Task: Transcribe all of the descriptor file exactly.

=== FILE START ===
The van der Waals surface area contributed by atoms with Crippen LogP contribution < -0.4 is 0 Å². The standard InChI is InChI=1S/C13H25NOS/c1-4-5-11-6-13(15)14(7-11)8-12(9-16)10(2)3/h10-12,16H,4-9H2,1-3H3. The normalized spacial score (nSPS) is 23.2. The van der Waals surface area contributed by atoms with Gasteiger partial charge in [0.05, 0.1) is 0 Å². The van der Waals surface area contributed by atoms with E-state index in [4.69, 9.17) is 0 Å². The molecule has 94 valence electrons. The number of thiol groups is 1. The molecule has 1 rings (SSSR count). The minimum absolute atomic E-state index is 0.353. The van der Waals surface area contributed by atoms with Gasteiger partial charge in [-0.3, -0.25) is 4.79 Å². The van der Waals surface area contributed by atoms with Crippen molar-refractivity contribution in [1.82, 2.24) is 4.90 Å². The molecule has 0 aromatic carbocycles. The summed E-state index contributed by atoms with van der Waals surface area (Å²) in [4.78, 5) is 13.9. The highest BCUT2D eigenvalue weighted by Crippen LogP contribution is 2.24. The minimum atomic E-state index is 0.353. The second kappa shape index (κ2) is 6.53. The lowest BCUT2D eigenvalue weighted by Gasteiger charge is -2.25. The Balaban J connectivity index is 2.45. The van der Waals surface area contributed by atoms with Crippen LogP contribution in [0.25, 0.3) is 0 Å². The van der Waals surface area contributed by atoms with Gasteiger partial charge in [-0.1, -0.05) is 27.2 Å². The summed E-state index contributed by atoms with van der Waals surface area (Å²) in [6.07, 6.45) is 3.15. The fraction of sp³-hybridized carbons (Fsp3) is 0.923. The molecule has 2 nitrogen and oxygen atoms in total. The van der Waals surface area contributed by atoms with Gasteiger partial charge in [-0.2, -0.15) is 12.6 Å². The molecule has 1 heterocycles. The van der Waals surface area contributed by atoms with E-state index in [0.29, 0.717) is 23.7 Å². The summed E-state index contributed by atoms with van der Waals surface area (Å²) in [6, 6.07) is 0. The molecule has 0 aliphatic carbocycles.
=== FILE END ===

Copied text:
The van der Waals surface area contributed by atoms with Crippen LogP contribution < -0.4 is 0 Å². The standard InChI is InChI=1S/C13H25NOS/c1-4-5-11-6-13(15)14(7-11)8-12(9-16)10(2)3/h10-12,16H,4-9H2,1-3H3. The normalized spacial score (nSPS) is 23.2. The van der Waals surface area contributed by atoms with Gasteiger partial charge in [0.05, 0.1) is 0 Å². The van der Waals surface area contributed by atoms with E-state index in [4.69, 9.17) is 0 Å². The molecule has 94 valence electrons. The number of thiol groups is 1. The molecule has 1 rings (SSSR count). The minimum absolute atomic E-state index is 0.353. The van der Waals surface area contributed by atoms with Gasteiger partial charge in [-0.3, -0.25) is 4.79 Å². The van der Waals surface area contributed by atoms with Crippen molar-refractivity contribution in [1.82, 2.24) is 4.90 Å². The molecule has 0 aromatic carbocycles. The summed E-state index contributed by atoms with van der Waals surface area (Å²) in [4.78, 5) is 13.9. The highest BCUT2D eigenvalue weighted by Crippen LogP contribution is 2.24. The minimum atomic E-state index is 0.353. The second kappa shape index (κ2) is 6.53. The lowest BCUT2D eigenvalue weighted by Gasteiger charge is -2.25. The Balaban J connectivity index is 2.45. The van der Waals surface area contributed by atoms with Crippen LogP contribution in [0.25, 0.3) is 0 Å². The van der Waals surface area contributed by atoms with Gasteiger partial charge in [-0.1, -0.05) is 27.2 Å². The summed E-state index contributed by atoms with van der Waals surface area (Å²) in [6.07, 6.45) is 3.15. The fraction of sp³-hybridized carbons (Fsp3) is 0.923. The molecule has 2 nitrogen and oxygen atoms in total. The van der Waals surface area contributed by atoms with Gasteiger partial charge in [-0.2, -0.15) is 12.6 Å². The molecule has 1 heterocycles. The van der Waals surface area contributed by atoms with E-state index in [0.29, 0.717) is 23.7 Å². The summed E-state index contributed by atoms with van der Waals surface area (Å²) in [6, 6.07) is 0. The molecule has 0 aliphatic carbocycles.